Thanks, @Shamino. I should have thought of ‘man softwareupdate’ on my own. It sure seems like I would have come across && in a previous life, but I have no recollection of it. Well, memory is the second thing to go.
If I’m typing the commands in Terminal, why wouldn’t I type the first command, see the result, and then type the second command if desired? (I didn’t follow the link; did the original source mean for the compound command to be in a script?)
Nope, it’s a MacBook (Retina, 12-inch, Early 2015).
That is good news. Other than (a lot of) inertia and no pressing need, the main thing holding me back from ordering the M1 MacBook Air was nervousness about Big Sur.
Commands are often displayed this way because that is the way they are scripted and automated. You hit return once and you’re done. It’s very common on UNIX/Linux systems to connect commands with && or | or >/>> depending on what task you’re trying to accomplish—not few would probably claim it’s a key advantage of these systems and their CLIs. In this case somebody is presenting you with a compound workflow, not a list of single commands that achieve something on their own that you’d want. But as you suspect, you can take these workflows apart and run one after the other (assuming the preceding command completes successfully) and you’ll get the desired result.
But new vulnerabilities will be patched, generally quickly,
Newly-reported vulnerabilities are usually patched quickly, but Goto Fail and Snowden are both quite troubling about vulnerabilities that aren’t reported. I know only enough about security to know that I don’t know enough to balance the risks from a newer but sloppier OS against those from an older one.
there aren’t many “essential features” that actually disappear.
Running Windows is still essential for some of us, and there seems to be no prospect of x86 Windows emulation on ARM anytime soon. (Every few years I investigate moving two decades of Quicken data to MacQuicken, and recoil in horror. I hope next time is different; I did not enjoy administering a physical Windows box.) Organizing the apps on my iPad and iPhone is fairly close to essential, as is running my preferred and paid-for version of Word.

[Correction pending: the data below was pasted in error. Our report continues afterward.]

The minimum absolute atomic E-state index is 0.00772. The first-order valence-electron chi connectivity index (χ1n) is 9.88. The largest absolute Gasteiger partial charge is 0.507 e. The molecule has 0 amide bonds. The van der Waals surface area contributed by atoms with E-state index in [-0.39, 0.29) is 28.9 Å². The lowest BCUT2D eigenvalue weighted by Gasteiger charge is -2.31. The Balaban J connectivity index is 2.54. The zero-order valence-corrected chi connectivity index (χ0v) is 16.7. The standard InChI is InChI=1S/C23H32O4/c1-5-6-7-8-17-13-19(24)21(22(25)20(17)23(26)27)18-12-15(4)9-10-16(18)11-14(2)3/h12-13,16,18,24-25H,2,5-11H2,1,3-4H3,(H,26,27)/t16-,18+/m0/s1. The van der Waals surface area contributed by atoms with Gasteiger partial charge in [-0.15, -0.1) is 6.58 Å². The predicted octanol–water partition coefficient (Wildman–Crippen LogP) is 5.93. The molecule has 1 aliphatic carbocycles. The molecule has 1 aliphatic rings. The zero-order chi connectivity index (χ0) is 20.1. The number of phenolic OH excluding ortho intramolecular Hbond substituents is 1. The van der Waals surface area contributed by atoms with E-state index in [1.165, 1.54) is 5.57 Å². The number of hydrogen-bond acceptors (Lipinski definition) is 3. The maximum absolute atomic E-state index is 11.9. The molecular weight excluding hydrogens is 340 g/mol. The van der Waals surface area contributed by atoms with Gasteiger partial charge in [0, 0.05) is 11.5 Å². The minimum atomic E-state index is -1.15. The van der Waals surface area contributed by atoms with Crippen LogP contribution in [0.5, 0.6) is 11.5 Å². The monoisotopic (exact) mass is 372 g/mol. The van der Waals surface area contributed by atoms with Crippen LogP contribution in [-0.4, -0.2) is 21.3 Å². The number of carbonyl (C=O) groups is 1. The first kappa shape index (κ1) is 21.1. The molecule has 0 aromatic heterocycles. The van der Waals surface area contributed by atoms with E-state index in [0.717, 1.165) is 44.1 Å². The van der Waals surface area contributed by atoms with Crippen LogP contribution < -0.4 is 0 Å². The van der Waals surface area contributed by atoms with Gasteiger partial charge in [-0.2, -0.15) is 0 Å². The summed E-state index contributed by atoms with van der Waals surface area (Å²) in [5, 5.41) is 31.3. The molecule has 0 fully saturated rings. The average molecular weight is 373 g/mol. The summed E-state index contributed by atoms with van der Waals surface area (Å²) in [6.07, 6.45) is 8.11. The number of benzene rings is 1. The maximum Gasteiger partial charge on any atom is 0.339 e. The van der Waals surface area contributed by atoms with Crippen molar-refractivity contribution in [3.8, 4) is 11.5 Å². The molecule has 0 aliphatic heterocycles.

I’ve been dry-running modern iOS versions on a new iPad Pro, and that seems less dire; I can replace the Shorter Oxford with a combination of two apps and a subscription.
if you’re not enjoying yourself, you should switch gears and focus on something you do like.
Funny you should mention that; that was fairly close to the last question my manager’s manager at Apple asked me when trying to talk me out of my second attempt at resigning. (More complicated than that, and mostly not relevant—I did believe that Xcode was getting less bad, and that the compilers were getting better.)
But wisdom sometimes consists of knowing what is enough, and the right combination of recent Apple hardware and software is good enough for a lot of purposes. Civilization advances at different rates in different fields at different times; the last generation or two has been a Golden Age for Silicon Valley innovation, but forced innovation is not necessarily an improvement.
We’d have to ask a security expert like @rmogull, but absolutely everything I hear from that world revolves around staying up to date with security patches. So it’s hard to imagine that running a version of the OS that isn’t patched regularly would be a win through “security through obsolescence.” :-)
No, but given that Intel-based Macs will still be sold for several years and supported for roughly five years according to Apple, and that there’s Windows for ARM and virtualization support from VMware and Parallels, I’m not too worried about this. The extra oomph from the Apple silicon may also enable reasonable emulation in the future.
It does seem that we have different definitions of “essential feature.” I see an essential feature as something like “being able to collaborate with others using documents in DOCX format,” whereas your definition seems to be “running Word 2008 and not paying for an upgrade.” Or, I’d say “manage my personal finances” whereas you’d say “maintain my personal finances in Quicken for Windows running in emulations on a Mac.”